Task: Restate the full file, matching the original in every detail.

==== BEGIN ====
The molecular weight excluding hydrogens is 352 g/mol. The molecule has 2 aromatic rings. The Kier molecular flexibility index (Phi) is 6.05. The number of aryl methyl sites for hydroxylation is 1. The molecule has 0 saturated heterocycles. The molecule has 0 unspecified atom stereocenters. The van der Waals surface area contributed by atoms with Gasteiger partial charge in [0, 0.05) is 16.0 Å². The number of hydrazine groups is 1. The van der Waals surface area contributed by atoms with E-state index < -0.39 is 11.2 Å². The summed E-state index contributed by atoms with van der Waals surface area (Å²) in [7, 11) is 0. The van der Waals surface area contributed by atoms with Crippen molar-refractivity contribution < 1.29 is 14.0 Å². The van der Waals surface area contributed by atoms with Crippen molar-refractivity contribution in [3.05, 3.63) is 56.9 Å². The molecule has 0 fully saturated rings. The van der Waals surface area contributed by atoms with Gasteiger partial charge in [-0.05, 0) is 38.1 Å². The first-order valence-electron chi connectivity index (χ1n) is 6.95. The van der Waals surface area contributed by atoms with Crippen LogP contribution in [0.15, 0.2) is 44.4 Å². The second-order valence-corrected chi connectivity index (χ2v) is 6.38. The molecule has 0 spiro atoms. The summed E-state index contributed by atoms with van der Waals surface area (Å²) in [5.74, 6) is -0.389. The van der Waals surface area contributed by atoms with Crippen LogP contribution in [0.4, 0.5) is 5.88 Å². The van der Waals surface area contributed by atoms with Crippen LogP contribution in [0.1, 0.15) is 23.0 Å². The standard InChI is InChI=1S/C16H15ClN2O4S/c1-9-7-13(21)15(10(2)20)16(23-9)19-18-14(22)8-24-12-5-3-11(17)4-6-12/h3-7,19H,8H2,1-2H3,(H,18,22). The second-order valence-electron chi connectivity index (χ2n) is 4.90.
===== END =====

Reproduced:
The molecular weight excluding hydrogens is 352 g/mol. The molecule has 2 aromatic rings. The Kier molecular flexibility index (Phi) is 6.05. The number of aryl methyl sites for hydroxylation is 1. The molecule has 0 saturated heterocycles. The molecule has 0 unspecified atom stereocenters. The van der Waals surface area contributed by atoms with Gasteiger partial charge in [0, 0.05) is 16.0 Å². The number of hydrazine groups is 1. The van der Waals surface area contributed by atoms with E-state index < -0.39 is 11.2 Å². The summed E-state index contributed by atoms with van der Waals surface area (Å²) in [7, 11) is 0. The van der Waals surface area contributed by atoms with Crippen molar-refractivity contribution < 1.29 is 14.0 Å². The van der Waals surface area contributed by atoms with Crippen molar-refractivity contribution in [3.05, 3.63) is 56.9 Å². The molecule has 0 fully saturated rings. The van der Waals surface area contributed by atoms with Gasteiger partial charge in [-0.05, 0) is 38.1 Å². The first-order valence-electron chi connectivity index (χ1n) is 6.95. The van der Waals surface area contributed by atoms with Crippen LogP contribution in [0.15, 0.2) is 44.4 Å². The second-order valence-corrected chi connectivity index (χ2v) is 6.38. The molecule has 0 spiro atoms. The summed E-state index contributed by atoms with van der Waals surface area (Å²) in [5.74, 6) is -0.389. The van der Waals surface area contributed by atoms with Crippen LogP contribution in [0.4, 0.5) is 5.88 Å². The van der Waals surface area contributed by atoms with Crippen LogP contribution in [0.1, 0.15) is 23.0 Å². The standard InChI is InChI=1S/C16H15ClN2O4S/c1-9-7-13(21)15(10(2)20)16(23-9)19-18-14(22)8-24-12-5-3-11(17)4-6-12/h3-7,19H,8H2,1-2H3,(H,18,22). The second-order valence-electron chi connectivity index (χ2n) is 4.90.